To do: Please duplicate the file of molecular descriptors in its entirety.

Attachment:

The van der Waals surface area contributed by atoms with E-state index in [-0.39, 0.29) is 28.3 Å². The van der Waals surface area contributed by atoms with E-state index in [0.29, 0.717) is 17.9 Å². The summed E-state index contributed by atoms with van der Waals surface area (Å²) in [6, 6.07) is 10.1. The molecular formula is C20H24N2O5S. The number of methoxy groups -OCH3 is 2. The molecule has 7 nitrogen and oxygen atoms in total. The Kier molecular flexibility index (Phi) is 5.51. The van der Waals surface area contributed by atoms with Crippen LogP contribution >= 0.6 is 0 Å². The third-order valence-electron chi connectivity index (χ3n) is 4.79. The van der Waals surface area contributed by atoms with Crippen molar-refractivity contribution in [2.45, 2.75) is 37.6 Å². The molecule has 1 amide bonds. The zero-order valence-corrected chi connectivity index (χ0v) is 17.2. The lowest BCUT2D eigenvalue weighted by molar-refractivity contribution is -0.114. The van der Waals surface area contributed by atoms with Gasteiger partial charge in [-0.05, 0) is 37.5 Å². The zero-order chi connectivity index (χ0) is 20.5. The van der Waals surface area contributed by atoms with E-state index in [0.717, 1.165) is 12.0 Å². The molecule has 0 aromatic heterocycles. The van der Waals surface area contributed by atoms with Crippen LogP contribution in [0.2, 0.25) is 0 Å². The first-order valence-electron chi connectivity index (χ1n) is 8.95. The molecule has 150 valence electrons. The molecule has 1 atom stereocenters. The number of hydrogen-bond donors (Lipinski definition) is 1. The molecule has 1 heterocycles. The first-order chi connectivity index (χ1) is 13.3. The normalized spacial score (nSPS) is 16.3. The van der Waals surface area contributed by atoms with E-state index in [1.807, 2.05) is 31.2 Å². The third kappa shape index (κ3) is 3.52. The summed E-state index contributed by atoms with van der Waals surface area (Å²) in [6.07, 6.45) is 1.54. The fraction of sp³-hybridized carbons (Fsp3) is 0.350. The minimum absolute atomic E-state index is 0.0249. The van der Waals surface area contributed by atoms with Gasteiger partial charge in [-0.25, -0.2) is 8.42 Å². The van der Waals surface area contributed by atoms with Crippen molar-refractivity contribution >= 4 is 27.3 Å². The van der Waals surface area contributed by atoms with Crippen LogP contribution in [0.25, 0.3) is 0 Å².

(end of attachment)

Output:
The van der Waals surface area contributed by atoms with E-state index in [-0.39, 0.29) is 28.3 Å². The van der Waals surface area contributed by atoms with E-state index in [0.29, 0.717) is 17.9 Å². The summed E-state index contributed by atoms with van der Waals surface area (Å²) in [6, 6.07) is 10.1. The molecular formula is C20H24N2O5S. The number of methoxy groups -OCH3 is 2. The molecule has 7 nitrogen and oxygen atoms in total. The Kier molecular flexibility index (Phi) is 5.51. The van der Waals surface area contributed by atoms with Crippen LogP contribution >= 0.6 is 0 Å². The third-order valence-electron chi connectivity index (χ3n) is 4.79. The van der Waals surface area contributed by atoms with Crippen molar-refractivity contribution in [2.45, 2.75) is 37.6 Å². The molecule has 1 amide bonds. The zero-order valence-corrected chi connectivity index (χ0v) is 17.2. The lowest BCUT2D eigenvalue weighted by molar-refractivity contribution is -0.114. The van der Waals surface area contributed by atoms with Gasteiger partial charge in [-0.05, 0) is 37.5 Å². The zero-order chi connectivity index (χ0) is 20.5. The van der Waals surface area contributed by atoms with E-state index in [0.717, 1.165) is 12.0 Å². The molecule has 0 aromatic heterocycles. The van der Waals surface area contributed by atoms with Crippen LogP contribution in [0.2, 0.25) is 0 Å². The first-order valence-electron chi connectivity index (χ1n) is 8.95. The molecule has 150 valence electrons. The molecule has 1 atom stereocenters. The number of hydrogen-bond donors (Lipinski definition) is 1. The molecule has 1 heterocycles. The first-order chi connectivity index (χ1) is 13.3. The normalized spacial score (nSPS) is 16.3. The van der Waals surface area contributed by atoms with E-state index in [1.807, 2.05) is 31.2 Å². The third kappa shape index (κ3) is 3.52. The summed E-state index contributed by atoms with van der Waals surface area (Å²) in [6.07, 6.45) is 1.54. The fraction of sp³-hybridized carbons (Fsp3) is 0.350. The minimum absolute atomic E-state index is 0.0249. The van der Waals surface area contributed by atoms with Gasteiger partial charge in [-0.25, -0.2) is 8.42 Å². The van der Waals surface area contributed by atoms with Crippen molar-refractivity contribution >= 4 is 27.3 Å². The van der Waals surface area contributed by atoms with Crippen LogP contribution in [0.25, 0.3) is 0 Å².